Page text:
This was the basic, universal production of the Commedia dell'Arte, performed by troupes of travelling actors during the Renaissance. The performances, based on stock characters rather than actual lines, were improvised; therefore, there is no single set plot or script for the play.

An actor (women acted as well as men) would usually assume a single role and keep it throughout his or her career. Each character had a specific, recognizable role (and costume). Their manners were very exaggerated, heightened by lazzi to achieve comic effect.

The play most often revolved around the innamorati (lovers), called Lelio and Isabella (or Silvio and Angelica, Leandro and Lavinia, etc). They were young and attractive aristocrats; their speech and manner were exceedingly light and airy. Instead of wearing masks and robes, they wore very fashionable clothing and heavy makeup. They invoked each other very elaborately, but they were very shallow and much more in love with being in love than in each other.

These two were supported by much more exaggerated characters:

The miser, Pantalone: wealthy but very stingy. He was the father of one of the lovers (usually Isabella), and would often bargain his daughter away if it favored his wallet. Although he was the "boss," he was often the butt of everyone's jokes.

The master, Il Dottore (Gratiano, Balanzone): Pantalone's best friend and father of Lelio. He is known for ranting excessively about useless topics, for he believes that he knows everything. His lectures usually droned on for several minutes until he either passed out or was carried off of the stage; the ulterior object of this was to give the other actors a respite during a performance.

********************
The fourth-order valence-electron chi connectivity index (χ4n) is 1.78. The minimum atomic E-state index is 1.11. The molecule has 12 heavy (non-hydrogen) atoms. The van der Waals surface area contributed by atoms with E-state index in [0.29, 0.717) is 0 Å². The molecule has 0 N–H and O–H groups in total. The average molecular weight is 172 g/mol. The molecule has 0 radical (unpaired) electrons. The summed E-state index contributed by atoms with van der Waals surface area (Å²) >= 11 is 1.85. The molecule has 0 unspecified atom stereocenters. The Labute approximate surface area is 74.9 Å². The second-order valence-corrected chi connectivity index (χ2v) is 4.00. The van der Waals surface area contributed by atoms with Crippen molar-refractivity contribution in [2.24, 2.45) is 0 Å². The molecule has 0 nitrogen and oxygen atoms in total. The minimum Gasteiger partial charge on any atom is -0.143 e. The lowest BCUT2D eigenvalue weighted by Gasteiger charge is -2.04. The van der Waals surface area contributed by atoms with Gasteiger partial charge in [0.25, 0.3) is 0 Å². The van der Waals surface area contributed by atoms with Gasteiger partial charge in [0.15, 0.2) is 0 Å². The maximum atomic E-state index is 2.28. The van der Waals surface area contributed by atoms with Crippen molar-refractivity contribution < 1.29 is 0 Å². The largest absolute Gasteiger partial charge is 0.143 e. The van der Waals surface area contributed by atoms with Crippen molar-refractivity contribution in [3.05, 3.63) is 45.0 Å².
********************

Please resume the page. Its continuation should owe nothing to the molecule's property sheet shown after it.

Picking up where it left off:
The captain, Il Capitano (Coccodrillo, Giangurgolo): would boast about his heroic nature and skill in battle as he clamours for war, but he runs away sheepishly at the first hint of action. He wore an old, torn military uniform and carried a sword wherever he went.

The fool, Pulcinella: always accompanied Capitano, sometimes as his employee. His only interests were women and food (or drink). Although he appears slow and ugly, he is sometimes very clever, much more so than his companion.

The villain, Brighella: he is the source of most conflict. He tricks the two fathers or Capitano into following his schemes while he somehow profits financially.

The zanni (servants): were usually much more astute than their masters. Columbina, Isabella's maid, provided witty comments about the other characters. Arlecchino (Harlequin), her lover, would accidentally screw up the plots of Pantalone or Lelio. The two provided comic relief and a social commentary for the audience. Pedrolino (Pierrot) was a younger servant who was often mute, although he secretly loved Columbina. He dressed like a modern-day mime, and performed inconspicuous tasks for his masters.

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